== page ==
Bertha von Suttner

IssueDecember 2014 - January 2015
Feature by Annette Bygott
Bertha von Suttner 1906. Photo: Carl Pietzner

She is hardly known in this country. Faces go blank when I mention her name. Even amongst friends in the peace movement. At the same time numerous schools, streets and public squares in Austria and Germany are named after her: Bertha von Suttner, who lived from 1843 to 1914. The commemoration of the outbreak of the First World War would give a distorted picture if we did not simultaneously remember the courageous stories of those who campaigned against it. And Bertha von Suttner, Austrian author and peace activist, who died a few weeks before the shots in Sarajevo were fired in 1914, was one of the most prominent figures in the anti-war movement of the time.

Growing up in post-Second-World-War Germany, I was deeply moved by the film Herz der Welt which told her story. The film, directed by Harald Braun with Hilde Krahl in the lead role, was made in 1951-52, ie several years before West Germany’s re-armament in 1955 and thus at a time when the slogan ‘No more war from German soil’ expressed the mood of the population at large. It was in black and white with a haunting scene of her sitting in a rumbling train on her last journey from Berlin to Vienna, interspersed with flashbacks of her biography (and some invention of the plot).

Bertha’s husband Arthur von Suttner, financially of meagre means like his wife, had become a pacifist while writing reports on the Russian-Turkish war of the 1870s, but it was specifically the information of an existing International Peace and Arbitration Association in London, led by Hodgeson Pratt, that propelled her into action and into world fame with the publication of the novel Die Waffen Nieder (Lay Down Your Arms, 1889). It reached 37 editions and was translated into 12 languages.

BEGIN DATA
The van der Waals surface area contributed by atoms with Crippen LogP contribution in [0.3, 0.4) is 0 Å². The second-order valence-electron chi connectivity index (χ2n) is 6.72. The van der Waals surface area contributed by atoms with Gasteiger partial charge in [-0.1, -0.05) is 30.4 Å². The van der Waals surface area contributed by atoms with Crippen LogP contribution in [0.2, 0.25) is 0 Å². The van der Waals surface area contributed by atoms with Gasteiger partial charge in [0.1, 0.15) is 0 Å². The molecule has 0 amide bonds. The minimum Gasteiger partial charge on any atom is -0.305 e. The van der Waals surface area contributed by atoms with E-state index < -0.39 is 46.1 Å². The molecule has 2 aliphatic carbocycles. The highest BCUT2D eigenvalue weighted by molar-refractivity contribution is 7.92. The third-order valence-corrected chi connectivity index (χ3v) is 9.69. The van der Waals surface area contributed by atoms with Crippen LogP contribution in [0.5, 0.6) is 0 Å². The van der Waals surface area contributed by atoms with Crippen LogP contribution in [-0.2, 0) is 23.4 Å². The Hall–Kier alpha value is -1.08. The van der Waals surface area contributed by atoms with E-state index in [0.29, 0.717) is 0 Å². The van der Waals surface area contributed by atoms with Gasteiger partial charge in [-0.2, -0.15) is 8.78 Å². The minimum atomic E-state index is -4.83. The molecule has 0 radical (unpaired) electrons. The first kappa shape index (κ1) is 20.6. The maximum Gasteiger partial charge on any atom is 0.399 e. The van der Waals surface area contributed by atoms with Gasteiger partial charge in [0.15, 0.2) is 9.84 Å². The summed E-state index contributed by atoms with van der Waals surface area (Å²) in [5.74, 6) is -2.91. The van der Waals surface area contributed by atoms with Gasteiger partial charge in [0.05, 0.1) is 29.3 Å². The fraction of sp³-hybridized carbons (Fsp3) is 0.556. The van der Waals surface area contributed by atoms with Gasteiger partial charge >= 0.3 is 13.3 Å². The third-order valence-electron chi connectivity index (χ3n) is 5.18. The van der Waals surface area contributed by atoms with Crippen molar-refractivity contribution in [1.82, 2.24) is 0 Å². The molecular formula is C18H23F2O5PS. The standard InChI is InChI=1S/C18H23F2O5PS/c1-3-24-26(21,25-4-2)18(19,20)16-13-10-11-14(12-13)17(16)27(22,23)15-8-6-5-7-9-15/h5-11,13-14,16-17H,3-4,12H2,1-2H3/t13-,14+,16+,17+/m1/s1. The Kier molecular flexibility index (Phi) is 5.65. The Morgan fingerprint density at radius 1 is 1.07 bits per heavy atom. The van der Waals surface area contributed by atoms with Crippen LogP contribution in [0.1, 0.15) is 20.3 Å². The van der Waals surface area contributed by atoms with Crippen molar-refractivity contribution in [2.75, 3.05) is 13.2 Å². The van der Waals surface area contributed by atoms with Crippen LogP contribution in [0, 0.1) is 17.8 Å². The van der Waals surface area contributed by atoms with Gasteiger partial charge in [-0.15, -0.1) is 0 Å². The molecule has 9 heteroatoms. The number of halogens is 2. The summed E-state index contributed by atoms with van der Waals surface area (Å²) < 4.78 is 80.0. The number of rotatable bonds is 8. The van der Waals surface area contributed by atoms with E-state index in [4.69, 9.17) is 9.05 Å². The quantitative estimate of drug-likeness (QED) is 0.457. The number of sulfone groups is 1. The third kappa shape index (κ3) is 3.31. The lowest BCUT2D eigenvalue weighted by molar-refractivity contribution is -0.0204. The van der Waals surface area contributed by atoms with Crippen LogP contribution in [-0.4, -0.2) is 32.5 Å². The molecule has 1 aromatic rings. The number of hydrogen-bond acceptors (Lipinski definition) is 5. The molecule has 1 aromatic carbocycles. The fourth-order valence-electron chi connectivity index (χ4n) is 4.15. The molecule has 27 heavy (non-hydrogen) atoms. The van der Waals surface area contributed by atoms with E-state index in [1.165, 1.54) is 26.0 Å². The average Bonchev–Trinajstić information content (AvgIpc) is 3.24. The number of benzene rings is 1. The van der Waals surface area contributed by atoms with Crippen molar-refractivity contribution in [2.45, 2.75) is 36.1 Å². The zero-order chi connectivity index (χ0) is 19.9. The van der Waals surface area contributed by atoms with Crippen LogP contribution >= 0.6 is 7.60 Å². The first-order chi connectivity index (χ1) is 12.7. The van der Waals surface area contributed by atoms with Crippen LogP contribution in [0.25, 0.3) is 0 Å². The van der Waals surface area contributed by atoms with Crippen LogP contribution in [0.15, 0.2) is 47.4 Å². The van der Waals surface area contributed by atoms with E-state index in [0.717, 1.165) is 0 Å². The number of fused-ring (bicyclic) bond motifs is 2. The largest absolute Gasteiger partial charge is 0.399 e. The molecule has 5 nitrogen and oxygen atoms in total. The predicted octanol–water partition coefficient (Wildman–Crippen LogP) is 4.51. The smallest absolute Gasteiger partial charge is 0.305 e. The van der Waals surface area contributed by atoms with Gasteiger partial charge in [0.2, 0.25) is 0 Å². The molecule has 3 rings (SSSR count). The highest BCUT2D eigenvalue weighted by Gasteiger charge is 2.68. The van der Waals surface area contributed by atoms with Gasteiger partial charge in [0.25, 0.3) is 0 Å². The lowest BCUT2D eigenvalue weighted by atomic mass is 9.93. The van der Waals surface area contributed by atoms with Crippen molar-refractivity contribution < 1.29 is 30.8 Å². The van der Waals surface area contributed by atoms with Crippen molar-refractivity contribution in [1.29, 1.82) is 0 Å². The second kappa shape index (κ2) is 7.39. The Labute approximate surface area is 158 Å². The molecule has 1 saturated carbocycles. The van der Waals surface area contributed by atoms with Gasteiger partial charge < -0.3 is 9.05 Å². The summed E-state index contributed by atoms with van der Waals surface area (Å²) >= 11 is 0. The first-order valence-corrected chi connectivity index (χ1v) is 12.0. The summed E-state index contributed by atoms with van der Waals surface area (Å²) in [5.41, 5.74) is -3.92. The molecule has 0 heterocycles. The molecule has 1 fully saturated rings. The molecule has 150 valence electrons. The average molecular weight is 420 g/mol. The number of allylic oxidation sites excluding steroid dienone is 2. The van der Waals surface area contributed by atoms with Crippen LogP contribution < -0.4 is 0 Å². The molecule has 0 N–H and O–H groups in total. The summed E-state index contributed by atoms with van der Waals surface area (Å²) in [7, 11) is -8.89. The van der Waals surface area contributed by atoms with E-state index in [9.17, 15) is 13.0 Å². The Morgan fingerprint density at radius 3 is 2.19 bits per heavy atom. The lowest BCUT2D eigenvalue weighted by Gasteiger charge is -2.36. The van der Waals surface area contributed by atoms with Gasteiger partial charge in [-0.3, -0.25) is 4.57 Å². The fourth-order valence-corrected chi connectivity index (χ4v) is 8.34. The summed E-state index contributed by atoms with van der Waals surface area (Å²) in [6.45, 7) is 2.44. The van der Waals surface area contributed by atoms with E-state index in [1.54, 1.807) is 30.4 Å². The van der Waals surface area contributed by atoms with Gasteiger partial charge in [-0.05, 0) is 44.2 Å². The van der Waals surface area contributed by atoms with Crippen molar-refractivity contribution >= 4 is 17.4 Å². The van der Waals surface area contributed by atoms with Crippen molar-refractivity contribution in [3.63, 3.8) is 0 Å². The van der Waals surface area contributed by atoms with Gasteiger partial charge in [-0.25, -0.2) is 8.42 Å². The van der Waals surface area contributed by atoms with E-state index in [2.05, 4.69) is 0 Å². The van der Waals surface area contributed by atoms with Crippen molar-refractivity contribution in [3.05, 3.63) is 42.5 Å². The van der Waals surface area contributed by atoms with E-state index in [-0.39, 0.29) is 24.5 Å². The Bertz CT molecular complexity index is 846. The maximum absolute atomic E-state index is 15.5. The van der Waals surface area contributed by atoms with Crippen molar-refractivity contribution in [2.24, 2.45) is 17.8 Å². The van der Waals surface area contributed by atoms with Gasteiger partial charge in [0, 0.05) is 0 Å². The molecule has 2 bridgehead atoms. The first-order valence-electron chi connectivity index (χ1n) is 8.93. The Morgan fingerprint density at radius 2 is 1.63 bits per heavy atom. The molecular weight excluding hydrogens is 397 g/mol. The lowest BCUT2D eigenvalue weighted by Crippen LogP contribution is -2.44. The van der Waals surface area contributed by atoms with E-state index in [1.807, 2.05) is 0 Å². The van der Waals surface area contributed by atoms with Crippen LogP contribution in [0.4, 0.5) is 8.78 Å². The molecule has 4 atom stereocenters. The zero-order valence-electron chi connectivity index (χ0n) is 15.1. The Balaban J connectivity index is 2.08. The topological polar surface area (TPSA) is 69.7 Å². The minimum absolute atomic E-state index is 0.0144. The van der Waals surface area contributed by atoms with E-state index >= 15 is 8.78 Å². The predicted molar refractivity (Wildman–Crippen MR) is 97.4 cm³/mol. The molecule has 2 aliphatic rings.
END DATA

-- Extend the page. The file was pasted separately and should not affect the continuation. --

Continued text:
Of crucial importance to the anti-war movement was Bertha’s influence on the inventor of dynamite Alfred Nobel, whom she had met 10 years earlier during a brief spell as his secretary in Paris. The film Herz der Welt explored the triangular relationship between the scientist, the pacifist and a fictitious callous arms dealer. The climax was of course the creation of the Nobel Peace Prize of which Bertha von Suttner was the first woman recipient in 1905.

‘Religion does not justify burning someone at the stake, patriotism does not justify mass murder, and science does not whitewash the torture of animals.’ - Bertha von Suttner

She was in high demand as a public speaker, travelling twice to the US on speaking tours of some 50 cities. In 1897 she submitted a list of signatures lobbying for international arbitration to replace war as a means of solving conflict to the Austrian emperor Franz Joseph. She also played her part at the two international peace conferences in the Hague (1899 and 1907).

The philosophy of pacifism, although the word itself was coined later, began to gain ground in Europe after the Napoleonic wars. While more successfully integrated in the political culture of Britain, France and Scandinavia, it also found its adherents in Bismarck’s Germany where we saw the foundation of the Deutsche Friedensgesellschaft (DFG, German Peace Society) in 1892. Bertha von Suttner and the publisher Alfred Hermann Fried were the initiators.

It may be sobering to look at the figure of membership of the DFG on the eve of the First World War. The 10,000 members in 98 cities were ridiculed as utopian dreamers or despised as traitors to the national cause. There was no financial support from the state of the kind that organisations and societies with a more militaristic or imperialistic agenda received, whose membership stood at three million. This is all the more reason for us in the peace movement to remember the courage and stance of those others on whose shoulders we stand to continue the work.